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Among many Indians tribes in North America Bigfoot is seen as a sort of supernatural or spirit being, whose appearance to humans is always meant to convey some kind of message.  The Salish Indian tribe of British Columbia in Canada call the creature "Sasquatch" meaning ‘wild man of the woods.’ Among the legends are the stories of the "giant men" of the Mount Shasta and the "stick men" of the Washington Mountains. For the Algonquin Indians of the northern forests have a legend about Witiko (or Windigo) who are human transformed into cannibalistic monsters because they have tasted human flesh in time of starvation. The Windigo is the embodiment of the hidden, terrifying temptation to turn to eating other humans when no other food is to be had. As such, the Windigo's appearance is sort of a constant warning to them, a reminder that a community whose members turn to eating each other is doomed much more surely than a community that simply has no food. So the figure of the Windigo is not so far removed from the figure of the "messenger" coming to warn humankind of impending disaster if it doesn't cease its destruction of nature.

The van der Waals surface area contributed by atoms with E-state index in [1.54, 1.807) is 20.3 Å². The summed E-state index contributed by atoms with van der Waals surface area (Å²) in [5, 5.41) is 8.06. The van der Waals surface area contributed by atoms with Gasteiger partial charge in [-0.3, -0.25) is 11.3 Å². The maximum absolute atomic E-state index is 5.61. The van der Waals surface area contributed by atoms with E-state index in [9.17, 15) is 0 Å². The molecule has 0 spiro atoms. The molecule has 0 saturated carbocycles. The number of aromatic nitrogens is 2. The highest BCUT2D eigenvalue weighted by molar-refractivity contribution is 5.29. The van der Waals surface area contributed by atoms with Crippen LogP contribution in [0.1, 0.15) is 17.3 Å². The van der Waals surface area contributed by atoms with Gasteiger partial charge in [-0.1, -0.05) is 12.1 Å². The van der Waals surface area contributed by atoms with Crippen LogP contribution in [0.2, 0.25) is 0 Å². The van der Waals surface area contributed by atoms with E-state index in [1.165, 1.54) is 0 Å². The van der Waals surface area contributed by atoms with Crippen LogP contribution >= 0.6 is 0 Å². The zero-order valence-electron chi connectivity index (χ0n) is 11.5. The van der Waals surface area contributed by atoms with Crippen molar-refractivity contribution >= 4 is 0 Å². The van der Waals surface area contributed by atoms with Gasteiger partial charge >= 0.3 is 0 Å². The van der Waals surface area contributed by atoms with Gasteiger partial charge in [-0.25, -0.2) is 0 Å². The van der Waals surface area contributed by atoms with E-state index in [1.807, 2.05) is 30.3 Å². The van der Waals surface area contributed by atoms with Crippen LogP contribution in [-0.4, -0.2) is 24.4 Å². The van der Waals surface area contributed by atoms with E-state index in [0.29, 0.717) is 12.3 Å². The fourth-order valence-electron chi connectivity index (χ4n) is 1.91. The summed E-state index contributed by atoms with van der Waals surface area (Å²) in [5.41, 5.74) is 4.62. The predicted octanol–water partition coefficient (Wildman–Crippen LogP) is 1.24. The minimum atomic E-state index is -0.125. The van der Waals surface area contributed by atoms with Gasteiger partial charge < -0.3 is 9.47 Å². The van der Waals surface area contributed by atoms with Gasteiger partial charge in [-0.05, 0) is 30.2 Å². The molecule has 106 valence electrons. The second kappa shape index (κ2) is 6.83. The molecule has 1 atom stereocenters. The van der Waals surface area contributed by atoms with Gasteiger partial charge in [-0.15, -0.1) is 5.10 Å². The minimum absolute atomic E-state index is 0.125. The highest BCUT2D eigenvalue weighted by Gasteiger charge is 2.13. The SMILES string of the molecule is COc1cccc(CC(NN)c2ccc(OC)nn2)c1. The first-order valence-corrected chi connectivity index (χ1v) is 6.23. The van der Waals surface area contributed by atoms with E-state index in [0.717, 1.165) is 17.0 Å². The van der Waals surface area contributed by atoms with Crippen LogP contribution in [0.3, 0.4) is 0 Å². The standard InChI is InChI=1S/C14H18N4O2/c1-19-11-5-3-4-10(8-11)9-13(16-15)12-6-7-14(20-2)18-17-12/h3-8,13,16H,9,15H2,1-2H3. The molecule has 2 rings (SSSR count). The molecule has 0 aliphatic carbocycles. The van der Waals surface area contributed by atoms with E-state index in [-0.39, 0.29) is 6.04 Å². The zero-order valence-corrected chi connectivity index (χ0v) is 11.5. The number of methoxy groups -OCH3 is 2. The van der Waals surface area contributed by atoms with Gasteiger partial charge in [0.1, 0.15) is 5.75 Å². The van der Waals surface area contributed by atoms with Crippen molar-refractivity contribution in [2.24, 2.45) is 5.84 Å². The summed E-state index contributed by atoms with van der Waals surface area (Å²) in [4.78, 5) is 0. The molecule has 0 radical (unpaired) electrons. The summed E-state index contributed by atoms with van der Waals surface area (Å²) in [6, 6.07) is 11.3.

The Lakota, or western Sioux, call Bigfoot Chiye-tanka (Chiha-tanka in Dakota or eastern Sioux); "chiye" means "elder brother" and "tanka" means "great" or "big". In his book In the Spirit of Crazy Horse, author Peter Mathiessen recorded some comments about Bigfoot made by traditional Sioux people and some members of other Indian nations.  

Joe Flying By, a Hunkpapa Lakota, told Mathiessen :

 "I think the Big Man is a kind of husband of Unk-ksa, the earth, who is wise in the way of anything with its own natural wisdom. Sometimes we say that this One is a kind of reptile from the ancient times who can take a big hairy form; I also think he can change into a coyote. Some of the people who saw him did not respect what they were seeing, and they are already gone."  

Oglala Lakota Medicine Man Pete Catches told Mathiessen:  

"He is both spirit and real being, but he can also glide through the forest, like a moose with big antlers, as though the trees weren't there... I know him as my brother... I want him to touch me, just a touch, a blessing, something I could bring home to my sons and grandchildren, that I was there, that I approached him, and he touched me." 

Ray Owen, son of a Dakota spiritual leader from Prairie Island Reservation in Minnesota, told a reporter from the Red Wing Republican Eagle:

 "They exist in another dimension from us, but can appear in this dimension whenever they have a reason to. See, it's like there are many levels, many dimensions. When ur time in this one is finished, we move on to the next, but the Big Man can go between. The Big Man comes from God. He's our big brother, kind of looks out for us. Two years ago, we were going downhill, really self-destructive. We needed a sign to put us back on track, and that's why the Big Man appeared".